Chinatown CDC is marketing the ‘hood’s tallest tower as a $67 million lux address

The project was originally planned with an affordable housing component, but is now being pitched to investors as a luxury property.

Construction on the Crane, pictured, is nearly complete. (PCDC Rittenhouse Realty Advisors)

Construction on the Crane, pictured, is nearly complete. (PCDC Rittenhouse Realty Advisors)

This article originally appeared on PlanPhilly.

The Philadelphia Chinatown Development Corporation is marketing the neighborhood’s largest residential tower for sale.

It took PCDC eight years to complete “The Crane,” a 20-story tower and community center just north of Interstate 676. But the project, which was originally planned with a sizable affordable housing component, is now being pitched to potential investors as a luxury property that could bring in rents between $1,900 to $3,500 per unit.

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Although construction is still wrapping up, the nonprofit has already begun showing the 150-unit apartment component to real estate interests. The asking price is $67 million.

In a sales packet prepared by Rittenhouse Realty and obtained by PlanPhilly selling points include “spacious residential units” with stainless steel appliances, granite countertops –– and proposed monthly rents ranging from $1,900 for a studio, $2,600 for a one-bedroom or $3,200 for a two-bedroom unit. These rents are about $500 a month higher than pre-leasing prices offered to tenants who are in the process of moving into the building.

A community center and retail component built as part of the project are separate properties and would not be included in a sale.

John Chin, director of PCDC, said the tower’s development was part of his organization’s goal of expanding “Chinatown North” by guiding more residential development into a historically industrial area above the submerged highway, which cuts the Chinatown neighborhood in half. He said any future sale of the building would be in keeping with that goal.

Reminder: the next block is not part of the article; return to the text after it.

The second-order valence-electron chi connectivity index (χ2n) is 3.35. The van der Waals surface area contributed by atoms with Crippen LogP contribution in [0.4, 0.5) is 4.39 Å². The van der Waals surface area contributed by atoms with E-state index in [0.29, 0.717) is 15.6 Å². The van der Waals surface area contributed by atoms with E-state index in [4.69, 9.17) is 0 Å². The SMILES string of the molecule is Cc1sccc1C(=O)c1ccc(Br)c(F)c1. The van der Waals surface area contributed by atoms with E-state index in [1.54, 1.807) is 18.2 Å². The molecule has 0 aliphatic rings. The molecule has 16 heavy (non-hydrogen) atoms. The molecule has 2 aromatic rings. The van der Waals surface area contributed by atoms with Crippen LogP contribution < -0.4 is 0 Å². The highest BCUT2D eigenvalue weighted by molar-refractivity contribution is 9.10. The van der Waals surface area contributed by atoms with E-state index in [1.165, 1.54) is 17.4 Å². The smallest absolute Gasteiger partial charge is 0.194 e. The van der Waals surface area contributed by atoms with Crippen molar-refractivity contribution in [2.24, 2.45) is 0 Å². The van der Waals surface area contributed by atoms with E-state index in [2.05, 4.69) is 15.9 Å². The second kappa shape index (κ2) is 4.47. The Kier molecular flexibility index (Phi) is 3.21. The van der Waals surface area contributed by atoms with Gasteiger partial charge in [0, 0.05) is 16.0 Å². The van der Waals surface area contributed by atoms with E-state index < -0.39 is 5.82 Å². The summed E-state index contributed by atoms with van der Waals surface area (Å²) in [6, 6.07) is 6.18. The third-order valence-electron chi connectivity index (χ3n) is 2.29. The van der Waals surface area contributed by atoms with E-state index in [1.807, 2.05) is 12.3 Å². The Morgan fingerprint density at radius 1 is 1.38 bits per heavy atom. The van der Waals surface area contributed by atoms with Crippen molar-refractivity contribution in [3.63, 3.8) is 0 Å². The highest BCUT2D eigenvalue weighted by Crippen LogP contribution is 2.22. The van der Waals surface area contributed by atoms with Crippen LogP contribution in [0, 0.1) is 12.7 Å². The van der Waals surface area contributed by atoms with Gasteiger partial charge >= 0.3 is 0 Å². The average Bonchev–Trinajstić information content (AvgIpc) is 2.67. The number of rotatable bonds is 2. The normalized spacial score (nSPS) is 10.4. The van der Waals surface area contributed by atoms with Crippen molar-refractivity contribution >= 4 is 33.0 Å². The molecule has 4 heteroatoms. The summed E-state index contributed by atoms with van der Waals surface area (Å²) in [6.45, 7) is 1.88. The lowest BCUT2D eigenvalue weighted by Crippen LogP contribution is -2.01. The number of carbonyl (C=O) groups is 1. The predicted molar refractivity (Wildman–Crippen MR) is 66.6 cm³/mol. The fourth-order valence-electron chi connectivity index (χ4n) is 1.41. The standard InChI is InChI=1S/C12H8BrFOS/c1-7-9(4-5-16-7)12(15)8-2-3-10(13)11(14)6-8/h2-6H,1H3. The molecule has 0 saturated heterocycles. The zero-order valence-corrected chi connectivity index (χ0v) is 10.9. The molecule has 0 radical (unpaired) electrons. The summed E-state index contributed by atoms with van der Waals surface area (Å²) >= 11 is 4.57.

“Chinatown is a heavily commercial area with lots of residences above storefronts,” he said. “We wanted to build a residential presence north of 676,” he said. “These are market-rate prices. They’re for anyone who wants to live in Chinatown.”

However, the ZIP code encompassing Chinatown has historically been home to many newly-arrived Asian immigrants and has a poverty rate of 26.8% –– a prevalence that helped make The Crane eligible for EB-5 investment programs intended for “distressed communities.” The proposed rent schedule would make the units ideally priced for residents earning $72,000 a year or more, much higher than the city’s $41,000 median household income.

But Chin said the development could attract residents and wealth that would support nearby immigrant-owned businesses. The project, built on land purchased from the Philadelphia Redevelopment Authority for $776,000 is the largest in budget and scope built in Chinatown to date, according to Chin’s group.

“We need to build a residential base in order to sustain our commercial corridor. The project isn’t about sustaining PCDC. It’s about supporting the neighborhood,” he said. “As much as non-CDC people and developers want to keep us in our lanes, it’s about more than just building affordable housing … It’s our duty as a CDC. I would debate anyone on this.”

On the organization website, it describes the project as “designed to address the recreation, housing and services needs of a growing community of both residents and Asian immigrants from the Philadelphia region.”

Chin suggested the tower, which benefited from a $5 million state development grant, could be a home for Chinatown’s upwardly mobile residents.

“My parents came here as immigrants and were part of that 26 percent,” he said. “They worked hard, along with our neighbors, to get out of poverty.”

The group recently clashed with the nearly Callowhill Neighborhood Association over competing plans to launch a neighborhood business improvement district. Critics said the Callowhill group’s plan favored mostly white newcomers and would intensify gentrification. Chin had criticized the neighborhood association for failing to emphasize affordable housing in their plan.

Initially, PCDC planned to set aside nearly a quarter of the units in the tower for affordable housing. But during a long and complex process of assembling funding for the development, the plans were largely scrapped. Only three units of affordable housing survived the planning process, and PCDC said they would be preserved as part of any sale arrangement.

Chin stressed that a sale was not imminent and that his group had engaged Rittenhouse Realty principally as “an exercise in seeing what the building is worth.” However, he also indicated that several real estate investors had already toured the building. PCDC staff, like business development manager Anne Martin-Montgomery, indicated they were unfamiliar with the marketing effort.

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